A multinational commodity trading and mining company is being sued for the death of half a dozen underage workers in Central Africa.
Not-for-profit International Rights Advocates (IRA) is taking legal action against Glencore, Tesla, Apple, Microsoft, Dell and Alphabet for forced labour used to operate the proponent’s cobalt mines, resulting in the workplace deaths of at least six children in the Democratic Republic of Congo.
The six children allegedly died from tunnel collapses, while a further eight are claimed to have suffered debilitating injuries, including paralysis. Photographs that IRA submitted as evidence to the US District Court in Washington show children suffering from disfigured or missing limbs.
“These companies, the richest companies in the world … have allowed children to be maimed and killed to get their cheap cobalt,” IRA executive director and attorney Terrence Collingsworth told the Thomson Reuters Foundation.
Court documents obtained by the foundation show impoverished children as young as 6-years-old were forced to leave school and work six days a week for an equivalent $2.18 (US$1.50) a day.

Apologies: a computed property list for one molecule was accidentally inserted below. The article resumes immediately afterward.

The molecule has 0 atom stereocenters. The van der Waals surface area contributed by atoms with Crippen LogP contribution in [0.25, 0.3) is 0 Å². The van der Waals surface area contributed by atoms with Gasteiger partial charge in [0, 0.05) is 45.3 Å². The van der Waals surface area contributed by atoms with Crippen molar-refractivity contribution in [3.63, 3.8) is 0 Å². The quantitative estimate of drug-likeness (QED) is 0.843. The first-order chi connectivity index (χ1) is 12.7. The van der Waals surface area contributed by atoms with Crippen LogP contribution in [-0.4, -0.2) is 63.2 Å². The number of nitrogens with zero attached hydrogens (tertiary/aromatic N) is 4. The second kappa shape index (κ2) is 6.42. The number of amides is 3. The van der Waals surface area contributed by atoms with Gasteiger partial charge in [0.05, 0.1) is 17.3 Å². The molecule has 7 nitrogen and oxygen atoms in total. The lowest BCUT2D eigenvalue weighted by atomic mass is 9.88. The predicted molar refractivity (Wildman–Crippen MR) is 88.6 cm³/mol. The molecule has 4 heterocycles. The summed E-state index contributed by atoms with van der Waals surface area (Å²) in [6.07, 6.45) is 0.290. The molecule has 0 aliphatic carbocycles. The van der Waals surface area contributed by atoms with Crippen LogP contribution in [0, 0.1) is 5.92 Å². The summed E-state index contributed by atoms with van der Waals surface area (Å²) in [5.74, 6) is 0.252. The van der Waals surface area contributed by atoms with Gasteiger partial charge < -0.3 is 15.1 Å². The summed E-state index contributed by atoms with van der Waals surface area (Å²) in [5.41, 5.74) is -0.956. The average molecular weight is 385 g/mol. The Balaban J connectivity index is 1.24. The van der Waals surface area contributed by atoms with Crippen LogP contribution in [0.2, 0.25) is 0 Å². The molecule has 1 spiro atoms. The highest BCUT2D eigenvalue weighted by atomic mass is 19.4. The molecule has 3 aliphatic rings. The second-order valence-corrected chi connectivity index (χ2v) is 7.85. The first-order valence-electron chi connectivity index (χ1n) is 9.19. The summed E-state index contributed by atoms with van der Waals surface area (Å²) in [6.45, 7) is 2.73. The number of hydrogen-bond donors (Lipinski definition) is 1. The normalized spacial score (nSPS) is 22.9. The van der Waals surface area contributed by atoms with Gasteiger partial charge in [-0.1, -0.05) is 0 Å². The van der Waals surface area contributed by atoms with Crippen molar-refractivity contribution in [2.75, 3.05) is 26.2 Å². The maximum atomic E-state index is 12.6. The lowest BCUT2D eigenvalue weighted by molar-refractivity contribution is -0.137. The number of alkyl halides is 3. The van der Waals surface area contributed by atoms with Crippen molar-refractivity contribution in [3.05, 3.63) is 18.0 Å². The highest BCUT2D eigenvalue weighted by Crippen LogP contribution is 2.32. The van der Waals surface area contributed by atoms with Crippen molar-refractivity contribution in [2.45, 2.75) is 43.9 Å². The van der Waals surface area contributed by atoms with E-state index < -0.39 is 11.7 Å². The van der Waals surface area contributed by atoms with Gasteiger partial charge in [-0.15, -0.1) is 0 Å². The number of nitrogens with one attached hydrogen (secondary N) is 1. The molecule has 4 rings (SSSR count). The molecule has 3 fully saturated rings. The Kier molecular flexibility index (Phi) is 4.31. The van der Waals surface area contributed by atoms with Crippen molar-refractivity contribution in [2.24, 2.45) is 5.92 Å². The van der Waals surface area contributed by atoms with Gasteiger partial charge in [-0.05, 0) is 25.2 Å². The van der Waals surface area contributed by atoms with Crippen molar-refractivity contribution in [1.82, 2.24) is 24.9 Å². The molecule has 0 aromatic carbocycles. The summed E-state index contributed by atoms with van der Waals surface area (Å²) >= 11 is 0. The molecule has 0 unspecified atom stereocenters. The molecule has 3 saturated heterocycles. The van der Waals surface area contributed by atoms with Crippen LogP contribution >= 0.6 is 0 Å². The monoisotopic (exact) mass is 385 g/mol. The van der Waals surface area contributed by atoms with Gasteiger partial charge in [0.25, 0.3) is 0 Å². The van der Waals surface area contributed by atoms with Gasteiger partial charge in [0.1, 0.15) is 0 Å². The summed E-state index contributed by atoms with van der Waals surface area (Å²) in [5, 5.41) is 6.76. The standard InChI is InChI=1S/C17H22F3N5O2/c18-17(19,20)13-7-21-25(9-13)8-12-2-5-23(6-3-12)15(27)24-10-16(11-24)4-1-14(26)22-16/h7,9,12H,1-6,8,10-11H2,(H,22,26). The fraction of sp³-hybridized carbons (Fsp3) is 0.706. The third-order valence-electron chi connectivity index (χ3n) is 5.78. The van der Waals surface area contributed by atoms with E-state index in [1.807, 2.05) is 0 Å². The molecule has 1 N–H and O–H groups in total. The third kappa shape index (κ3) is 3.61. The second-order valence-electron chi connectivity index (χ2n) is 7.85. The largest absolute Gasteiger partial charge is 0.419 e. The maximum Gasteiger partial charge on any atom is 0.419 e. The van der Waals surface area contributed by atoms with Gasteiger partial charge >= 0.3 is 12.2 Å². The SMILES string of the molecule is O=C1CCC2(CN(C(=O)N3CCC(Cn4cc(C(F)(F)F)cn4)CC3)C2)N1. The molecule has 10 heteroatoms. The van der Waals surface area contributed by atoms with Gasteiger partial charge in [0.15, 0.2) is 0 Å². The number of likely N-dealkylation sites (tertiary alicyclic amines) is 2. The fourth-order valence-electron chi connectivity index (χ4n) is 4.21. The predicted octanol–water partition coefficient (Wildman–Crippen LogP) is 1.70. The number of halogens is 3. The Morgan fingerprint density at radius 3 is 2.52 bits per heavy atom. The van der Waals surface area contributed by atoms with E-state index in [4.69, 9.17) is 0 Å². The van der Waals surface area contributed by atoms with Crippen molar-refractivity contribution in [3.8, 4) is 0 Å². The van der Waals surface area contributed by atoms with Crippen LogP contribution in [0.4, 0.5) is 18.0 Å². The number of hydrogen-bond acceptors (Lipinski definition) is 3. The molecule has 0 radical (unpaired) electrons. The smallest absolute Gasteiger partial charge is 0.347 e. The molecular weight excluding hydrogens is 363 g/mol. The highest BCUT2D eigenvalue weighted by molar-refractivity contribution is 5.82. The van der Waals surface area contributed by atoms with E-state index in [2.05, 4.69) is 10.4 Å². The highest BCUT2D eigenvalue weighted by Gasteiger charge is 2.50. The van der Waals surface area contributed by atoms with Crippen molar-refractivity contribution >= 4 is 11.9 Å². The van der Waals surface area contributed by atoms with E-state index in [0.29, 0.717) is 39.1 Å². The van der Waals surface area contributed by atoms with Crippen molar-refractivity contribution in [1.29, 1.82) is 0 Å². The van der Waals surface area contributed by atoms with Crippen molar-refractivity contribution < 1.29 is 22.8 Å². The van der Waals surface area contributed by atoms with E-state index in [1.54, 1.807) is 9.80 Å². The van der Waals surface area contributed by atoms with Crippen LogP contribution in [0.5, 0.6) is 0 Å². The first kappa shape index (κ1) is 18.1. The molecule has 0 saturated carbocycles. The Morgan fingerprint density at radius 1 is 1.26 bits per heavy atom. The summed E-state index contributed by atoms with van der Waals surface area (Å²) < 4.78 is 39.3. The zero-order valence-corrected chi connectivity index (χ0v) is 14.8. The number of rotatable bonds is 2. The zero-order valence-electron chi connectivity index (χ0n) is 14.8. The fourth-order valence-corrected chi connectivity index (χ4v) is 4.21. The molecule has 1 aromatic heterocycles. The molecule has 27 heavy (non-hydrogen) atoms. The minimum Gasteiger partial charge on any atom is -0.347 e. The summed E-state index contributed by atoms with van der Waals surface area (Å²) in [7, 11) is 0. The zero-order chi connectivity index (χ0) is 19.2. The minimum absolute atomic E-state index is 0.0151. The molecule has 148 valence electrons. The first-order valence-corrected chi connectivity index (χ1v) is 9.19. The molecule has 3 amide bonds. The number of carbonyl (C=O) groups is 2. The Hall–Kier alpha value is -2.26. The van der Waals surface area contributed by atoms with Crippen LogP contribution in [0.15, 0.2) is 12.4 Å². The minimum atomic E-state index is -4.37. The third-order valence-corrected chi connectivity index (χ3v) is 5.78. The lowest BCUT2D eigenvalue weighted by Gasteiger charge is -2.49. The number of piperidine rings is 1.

“Starve or go risk your life to try to eat. Those are the choices for these people,” Collingsworth said.
IRA wants Glencore, Tesla, Apple, Microsoft, Dell and Alphabet to overhaul their cobalt supply chains to provide safer work conditions.
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“I’ve never encountered or documented a more severe asymmetry in the allocation of income between the top of the supply chain and the bottom,” Harvard Kennedy School public policy adjunct lecturer Siddharth Kara said according to the foundation. “It’s that disconnect that makes this perhaps the worst injustice of slavery and child exploitation that I’ve seen in my two decades research.”
More than half of the world’s cobalt is produced in Congo and over 40 million people are estimated to be captive in modern slavery, which includes forced labour and forced marriage, according to Walk Free and the International Labour Organisation.
Glencore did not immediately respond to the foundation’s request for comment.